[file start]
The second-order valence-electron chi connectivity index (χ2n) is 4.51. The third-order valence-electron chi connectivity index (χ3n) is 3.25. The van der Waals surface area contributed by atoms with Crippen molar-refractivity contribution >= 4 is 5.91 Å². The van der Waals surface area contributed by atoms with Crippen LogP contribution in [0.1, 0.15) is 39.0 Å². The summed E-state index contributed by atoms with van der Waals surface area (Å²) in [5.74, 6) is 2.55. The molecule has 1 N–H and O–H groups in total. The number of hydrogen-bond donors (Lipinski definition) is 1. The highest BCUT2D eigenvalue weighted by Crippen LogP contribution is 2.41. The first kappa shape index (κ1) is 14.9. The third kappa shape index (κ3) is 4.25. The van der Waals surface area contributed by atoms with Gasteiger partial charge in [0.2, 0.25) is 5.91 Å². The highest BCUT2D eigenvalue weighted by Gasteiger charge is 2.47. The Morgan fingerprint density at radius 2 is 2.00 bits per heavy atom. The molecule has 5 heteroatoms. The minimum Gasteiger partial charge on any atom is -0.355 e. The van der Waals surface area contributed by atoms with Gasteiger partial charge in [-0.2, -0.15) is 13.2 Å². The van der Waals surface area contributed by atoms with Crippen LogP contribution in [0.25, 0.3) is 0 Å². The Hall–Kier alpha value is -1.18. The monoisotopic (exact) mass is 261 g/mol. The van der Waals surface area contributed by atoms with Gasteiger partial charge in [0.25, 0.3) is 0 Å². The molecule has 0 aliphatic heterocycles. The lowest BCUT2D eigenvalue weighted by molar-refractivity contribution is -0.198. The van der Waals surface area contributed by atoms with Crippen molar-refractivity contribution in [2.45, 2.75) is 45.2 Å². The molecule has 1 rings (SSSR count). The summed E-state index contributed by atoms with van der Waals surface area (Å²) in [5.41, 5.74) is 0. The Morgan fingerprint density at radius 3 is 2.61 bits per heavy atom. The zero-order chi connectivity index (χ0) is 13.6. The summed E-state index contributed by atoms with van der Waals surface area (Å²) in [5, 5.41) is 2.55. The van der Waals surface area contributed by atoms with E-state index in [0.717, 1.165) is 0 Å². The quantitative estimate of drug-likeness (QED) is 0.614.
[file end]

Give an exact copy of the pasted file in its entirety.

The second-order valence-electron chi connectivity index (χ2n) is 4.51. The third-order valence-electron chi connectivity index (χ3n) is 3.25. The van der Waals surface area contributed by atoms with Crippen molar-refractivity contribution >= 4 is 5.91 Å². The van der Waals surface area contributed by atoms with Crippen LogP contribution in [0.1, 0.15) is 39.0 Å². The summed E-state index contributed by atoms with van der Waals surface area (Å²) in [5.74, 6) is 2.55. The molecule has 1 N–H and O–H groups in total. The number of hydrogen-bond donors (Lipinski definition) is 1. The highest BCUT2D eigenvalue weighted by Crippen LogP contribution is 2.41. The first kappa shape index (κ1) is 14.9. The third kappa shape index (κ3) is 4.25. The van der Waals surface area contributed by atoms with Gasteiger partial charge in [0.2, 0.25) is 5.91 Å². The highest BCUT2D eigenvalue weighted by Gasteiger charge is 2.47. The Morgan fingerprint density at radius 2 is 2.00 bits per heavy atom. The molecule has 5 heteroatoms. The minimum Gasteiger partial charge on any atom is -0.355 e. The van der Waals surface area contributed by atoms with Gasteiger partial charge in [-0.2, -0.15) is 13.2 Å². The van der Waals surface area contributed by atoms with Crippen LogP contribution in [0.25, 0.3) is 0 Å². The Hall–Kier alpha value is -1.18. The monoisotopic (exact) mass is 261 g/mol. The van der Waals surface area contributed by atoms with Gasteiger partial charge in [0.25, 0.3) is 0 Å². The molecule has 0 aliphatic heterocycles. The lowest BCUT2D eigenvalue weighted by molar-refractivity contribution is -0.198. The van der Waals surface area contributed by atoms with Crippen molar-refractivity contribution in [2.45, 2.75) is 45.2 Å². The molecule has 1 rings (SSSR count). The summed E-state index contributed by atoms with van der Waals surface area (Å²) in [5.41, 5.74) is 0. The Morgan fingerprint density at radius 3 is 2.61 bits per heavy atom. The zero-order chi connectivity index (χ0) is 13.6. The summed E-state index contributed by atoms with van der Waals surface area (Å²) in [5, 5.41) is 2.55. The van der Waals surface area contributed by atoms with E-state index in [0.717, 1.165) is 0 Å². The quantitative estimate of drug-likeness (QED) is 0.614.